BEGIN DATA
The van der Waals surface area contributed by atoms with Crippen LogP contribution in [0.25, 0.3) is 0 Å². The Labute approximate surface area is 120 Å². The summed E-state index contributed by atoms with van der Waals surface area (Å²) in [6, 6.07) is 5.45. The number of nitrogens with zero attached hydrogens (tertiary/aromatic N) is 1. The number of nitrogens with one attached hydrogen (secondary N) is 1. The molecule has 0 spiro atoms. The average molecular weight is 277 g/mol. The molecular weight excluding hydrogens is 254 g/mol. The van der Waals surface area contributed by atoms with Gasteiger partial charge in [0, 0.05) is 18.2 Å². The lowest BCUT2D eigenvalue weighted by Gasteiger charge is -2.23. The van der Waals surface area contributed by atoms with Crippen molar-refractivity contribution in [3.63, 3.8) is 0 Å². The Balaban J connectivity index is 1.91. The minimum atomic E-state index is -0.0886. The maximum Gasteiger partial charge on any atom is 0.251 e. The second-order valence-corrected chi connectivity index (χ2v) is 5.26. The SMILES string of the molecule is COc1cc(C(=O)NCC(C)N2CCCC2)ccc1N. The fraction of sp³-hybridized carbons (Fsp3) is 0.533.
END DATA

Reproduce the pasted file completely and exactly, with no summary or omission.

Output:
The van der Waals surface area contributed by atoms with Crippen LogP contribution in [0.25, 0.3) is 0 Å². The Labute approximate surface area is 120 Å². The summed E-state index contributed by atoms with van der Waals surface area (Å²) in [6, 6.07) is 5.45. The number of nitrogens with zero attached hydrogens (tertiary/aromatic N) is 1. The number of nitrogens with one attached hydrogen (secondary N) is 1. The molecule has 0 spiro atoms. The average molecular weight is 277 g/mol. The molecular weight excluding hydrogens is 254 g/mol. The van der Waals surface area contributed by atoms with Gasteiger partial charge in [0, 0.05) is 18.2 Å². The lowest BCUT2D eigenvalue weighted by Gasteiger charge is -2.23. The van der Waals surface area contributed by atoms with Crippen molar-refractivity contribution in [3.63, 3.8) is 0 Å². The Balaban J connectivity index is 1.91. The minimum atomic E-state index is -0.0886. The maximum Gasteiger partial charge on any atom is 0.251 e. The second-order valence-corrected chi connectivity index (χ2v) is 5.26. The SMILES string of the molecule is COc1cc(C(=O)NCC(C)N2CCCC2)ccc1N. The fraction of sp³-hybridized carbons (Fsp3) is 0.533.